Saturday, August 8, 2020 -
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Slower, friendlier, calmer, softer

Air travel has always been a part of my life. But due to COVID I have not traveled since the beginning of January — until last week.

Just like so much else around us has now been distilled down and classified as essential or non-essential, at this point for me air travel boils down to the essential.

After living through New York City’s devastating hit by the pandemic, and complying very carefully with all COVID regulations, I won’t lie.

I approached the idea of air travel with a good dose of concern, but also with a tinge of curiosity.

Already, when booking the ticket online, there was a clear sense that something significant had changed.

The dread of middle seats is over. In an effort to maintain social distancing while airborne, middle seats are now officially blocked and unavailable.

Upon arrival at La Guardia early morning — normally teeming with passengers, requiring one to jostle for a place in the snaking security line — I found it eerily empty. For a second there I had a flashback to a different eerily empty time and place, when I was walking down the deserted Yoel Solomon St. in Jerusalem during the depth of the Second Intifada. It had become a ghost town.

Just to give you a sense of how unnaturally swift everything at LaGuardia was, I was getting into a cab at 97th and Broadway on the Upper West Sideat 6:50 a.m. By 7:30 a.m. I was already at my gate (I had no check-in luggage, but still).

The atmosphere at the airport was slower, friendlier, calmer, softer. It felt like I had entered a different decade of air travel. I wonder, is this softer world the hoped for good that may come out of coronavirus?

After a socially distanced boarding, as we each stepped on the plane we were given a sanitizing wipe. Probably to wipe down our seat and seat belt area.

Everyone was wearing the mandatory face mask. Quite a few people were sporting goggles, apparently to protect from droplets entering their body through their eyes.

Just seeing this visual reality is enough to heighten an already present sense of risk in sealing oneself in a locked airplane, at the mercy of exposure to other people’s germs.

So much of our routine that we have never given a second thought to is now fraught with danger. I’ve adjusted to running errands and supermarket shopping in the time of coronavirus. Now it was time to conquer air travel.

As in the airport, the atmosphere on the airplane was different. Again, quieter, softer, kinder. There was an intangible sense of camaraderie among passengers, as well as between passengers and flight attendants.

No longer are wheeled carts going up and down the aisle. Instead, we were each handed little prepacked baggies filled with snacks, a water bottle, hand sanitizing packets, and even a welcome aboard card from Delta. It felt more personal, almost like a little swag bag reminiscent of attendance at a party or an event.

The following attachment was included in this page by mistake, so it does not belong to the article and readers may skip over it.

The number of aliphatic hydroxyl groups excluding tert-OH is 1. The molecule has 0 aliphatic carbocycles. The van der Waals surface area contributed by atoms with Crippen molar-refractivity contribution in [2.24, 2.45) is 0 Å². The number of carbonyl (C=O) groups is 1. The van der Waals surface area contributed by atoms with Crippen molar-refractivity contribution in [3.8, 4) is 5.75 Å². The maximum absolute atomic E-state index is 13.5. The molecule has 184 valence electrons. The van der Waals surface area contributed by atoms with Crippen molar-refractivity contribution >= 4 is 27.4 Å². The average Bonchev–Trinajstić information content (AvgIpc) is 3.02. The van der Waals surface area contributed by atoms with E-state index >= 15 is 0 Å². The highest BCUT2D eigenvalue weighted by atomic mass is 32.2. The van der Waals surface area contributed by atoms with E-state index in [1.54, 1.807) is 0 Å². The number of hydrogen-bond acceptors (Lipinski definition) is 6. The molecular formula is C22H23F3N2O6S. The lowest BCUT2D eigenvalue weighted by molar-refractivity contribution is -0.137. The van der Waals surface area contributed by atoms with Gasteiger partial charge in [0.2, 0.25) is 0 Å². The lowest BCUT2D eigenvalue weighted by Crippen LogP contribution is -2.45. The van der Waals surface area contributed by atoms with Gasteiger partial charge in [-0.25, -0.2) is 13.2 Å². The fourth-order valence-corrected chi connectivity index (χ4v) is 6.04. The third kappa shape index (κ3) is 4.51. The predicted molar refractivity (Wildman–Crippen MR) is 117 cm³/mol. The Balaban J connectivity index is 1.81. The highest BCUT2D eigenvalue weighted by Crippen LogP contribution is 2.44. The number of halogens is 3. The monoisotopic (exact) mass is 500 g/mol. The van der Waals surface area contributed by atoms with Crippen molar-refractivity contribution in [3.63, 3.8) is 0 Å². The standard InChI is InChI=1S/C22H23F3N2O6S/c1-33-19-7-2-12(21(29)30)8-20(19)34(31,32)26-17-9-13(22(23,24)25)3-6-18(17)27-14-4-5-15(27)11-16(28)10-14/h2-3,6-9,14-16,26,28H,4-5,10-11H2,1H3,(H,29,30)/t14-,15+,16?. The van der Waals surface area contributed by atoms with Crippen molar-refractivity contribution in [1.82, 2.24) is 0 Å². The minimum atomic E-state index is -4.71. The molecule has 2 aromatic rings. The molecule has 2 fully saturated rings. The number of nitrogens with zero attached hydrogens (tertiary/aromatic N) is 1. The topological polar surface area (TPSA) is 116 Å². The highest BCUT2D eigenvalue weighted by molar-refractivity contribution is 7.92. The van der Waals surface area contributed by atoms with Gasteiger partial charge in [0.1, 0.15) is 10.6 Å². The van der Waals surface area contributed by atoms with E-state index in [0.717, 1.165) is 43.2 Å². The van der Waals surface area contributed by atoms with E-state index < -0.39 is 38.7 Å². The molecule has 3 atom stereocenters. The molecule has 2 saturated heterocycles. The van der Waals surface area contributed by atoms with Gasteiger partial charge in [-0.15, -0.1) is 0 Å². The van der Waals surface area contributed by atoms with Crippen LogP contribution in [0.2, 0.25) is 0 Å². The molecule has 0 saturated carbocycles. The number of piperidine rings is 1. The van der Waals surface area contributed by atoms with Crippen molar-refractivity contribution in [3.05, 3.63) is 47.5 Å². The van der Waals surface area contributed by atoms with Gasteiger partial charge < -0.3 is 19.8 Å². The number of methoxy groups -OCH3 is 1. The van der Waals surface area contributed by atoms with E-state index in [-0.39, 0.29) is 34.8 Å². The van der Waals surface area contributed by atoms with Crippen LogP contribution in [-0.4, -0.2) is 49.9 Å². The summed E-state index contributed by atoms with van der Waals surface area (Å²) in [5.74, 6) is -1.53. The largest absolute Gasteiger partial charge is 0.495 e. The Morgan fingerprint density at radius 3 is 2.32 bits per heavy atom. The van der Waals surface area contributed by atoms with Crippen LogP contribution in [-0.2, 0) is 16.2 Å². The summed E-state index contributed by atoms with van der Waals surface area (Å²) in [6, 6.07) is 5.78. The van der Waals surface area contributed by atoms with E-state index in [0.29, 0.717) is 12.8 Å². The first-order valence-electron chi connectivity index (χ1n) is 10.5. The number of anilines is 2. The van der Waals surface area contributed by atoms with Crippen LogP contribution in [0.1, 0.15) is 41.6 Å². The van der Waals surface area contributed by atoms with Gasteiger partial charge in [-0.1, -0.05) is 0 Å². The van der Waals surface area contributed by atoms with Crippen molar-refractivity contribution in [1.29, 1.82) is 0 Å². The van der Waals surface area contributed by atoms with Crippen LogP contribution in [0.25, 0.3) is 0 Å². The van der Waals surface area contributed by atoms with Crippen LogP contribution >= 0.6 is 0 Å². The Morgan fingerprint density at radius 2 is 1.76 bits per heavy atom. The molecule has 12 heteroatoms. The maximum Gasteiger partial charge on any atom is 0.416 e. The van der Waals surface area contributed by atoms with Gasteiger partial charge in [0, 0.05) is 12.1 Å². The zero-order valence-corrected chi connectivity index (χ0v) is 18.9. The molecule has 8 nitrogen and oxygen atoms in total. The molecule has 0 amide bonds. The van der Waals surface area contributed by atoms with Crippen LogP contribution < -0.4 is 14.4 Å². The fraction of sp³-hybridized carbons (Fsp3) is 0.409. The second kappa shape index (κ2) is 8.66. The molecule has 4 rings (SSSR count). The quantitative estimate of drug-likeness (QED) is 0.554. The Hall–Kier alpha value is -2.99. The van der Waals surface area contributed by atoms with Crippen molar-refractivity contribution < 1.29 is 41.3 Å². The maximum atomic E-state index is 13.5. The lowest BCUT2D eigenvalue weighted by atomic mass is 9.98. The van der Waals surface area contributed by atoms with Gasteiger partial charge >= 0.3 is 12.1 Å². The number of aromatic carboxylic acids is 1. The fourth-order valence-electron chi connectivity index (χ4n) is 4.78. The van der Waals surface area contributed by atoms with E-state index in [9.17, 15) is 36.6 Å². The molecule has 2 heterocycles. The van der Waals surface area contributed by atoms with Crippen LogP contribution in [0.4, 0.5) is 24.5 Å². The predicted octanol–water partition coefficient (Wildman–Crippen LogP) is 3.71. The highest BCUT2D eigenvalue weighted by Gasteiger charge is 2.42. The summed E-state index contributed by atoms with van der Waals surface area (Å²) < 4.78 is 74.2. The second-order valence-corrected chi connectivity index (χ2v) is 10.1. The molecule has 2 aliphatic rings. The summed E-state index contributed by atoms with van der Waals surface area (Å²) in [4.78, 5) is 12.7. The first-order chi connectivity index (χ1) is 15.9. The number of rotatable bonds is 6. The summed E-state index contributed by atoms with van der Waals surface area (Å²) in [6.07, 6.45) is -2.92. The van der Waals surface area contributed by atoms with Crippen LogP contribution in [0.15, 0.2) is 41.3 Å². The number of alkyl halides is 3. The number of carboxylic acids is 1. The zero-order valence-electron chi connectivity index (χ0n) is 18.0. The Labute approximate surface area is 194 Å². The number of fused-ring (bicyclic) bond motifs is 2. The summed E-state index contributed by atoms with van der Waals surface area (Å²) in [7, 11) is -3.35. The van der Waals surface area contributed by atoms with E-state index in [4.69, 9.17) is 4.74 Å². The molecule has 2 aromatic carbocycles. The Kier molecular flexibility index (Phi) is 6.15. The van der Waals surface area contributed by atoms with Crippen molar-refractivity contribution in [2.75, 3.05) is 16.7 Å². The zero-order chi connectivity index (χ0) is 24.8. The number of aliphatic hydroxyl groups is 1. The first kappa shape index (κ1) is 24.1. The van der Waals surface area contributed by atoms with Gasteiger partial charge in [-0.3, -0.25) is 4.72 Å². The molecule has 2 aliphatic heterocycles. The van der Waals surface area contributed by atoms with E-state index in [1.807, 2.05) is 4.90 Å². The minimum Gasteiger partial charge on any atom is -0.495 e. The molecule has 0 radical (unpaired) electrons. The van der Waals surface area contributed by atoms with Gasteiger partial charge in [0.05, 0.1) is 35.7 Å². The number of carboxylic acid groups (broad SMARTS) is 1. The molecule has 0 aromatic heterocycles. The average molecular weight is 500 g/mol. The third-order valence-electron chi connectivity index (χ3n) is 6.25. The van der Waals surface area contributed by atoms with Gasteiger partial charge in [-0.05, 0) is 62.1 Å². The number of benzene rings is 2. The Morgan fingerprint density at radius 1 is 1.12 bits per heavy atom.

Indeed, it felt somewhat eventful, as I can’t even remember the last time I had an entire row of seats to myself.

I wonder how many of my fellow travelers were also traveling for the first time since the coronavirus pandemic. There certainly was a feeling of caution and seriousness mixed with the usual sense of anticipation and joy of flying, knowing you are going places.

In most of our modern lives, air travel had become a banal activity. Now it felt imbued with extra care and thought.

At one point there was something indiscernible that I couldn’t put my finger on that also felt different. Then I noticed it. The generational change. Everyone around me was around my age or younger. It was strange how no older people seemed to be present. Their absence was acute, and it felt like a redefinition of our current coronavirus society.

Leaning into the window of the airplane, seeing the wing cut through the cloudy sky, a relaxing and uplifting experience that never gets old carried that much more meaning now.

Before I realized it, I was recounting to myself previous trips and memorable landings. One summer, I landed during an unfortunate bout of Colorado battling wildfires. It was sunset when the airplane was descending. Somehow the convergence of twilight with the intensified orange glows of fire made for a blazing sunset like I’ve never seen before or since. Cutting through the skies and landing amidst it felt like pure magic.

Without realizing it, I had now internalized a sense of Flying Had Become Precious. Not knowing when my next trip might be, without consciously making the choice I was savoring the experience, holding onto that floating zen feeling of witnessing an airplane wing cutting through the clouds.

With all the uncertainty caused by the pandemic these days, there is still something so gloriously grounding about landing in Denver, Colorado.

It’s those mountains.

Just as you land, or exit the airport to the fresh dry Denver air, or your car curves onto the road, the unfolding spread of the Front Range is still there in all its reassuring beauty.

It’s nice to know some things haven’t changed.

That those strong Rocky Mountains will always be there.

Copyright © 2020 by the Intermountain Jewish News



Tehilla R. Goldberg

IJN columnist | View from Central Park


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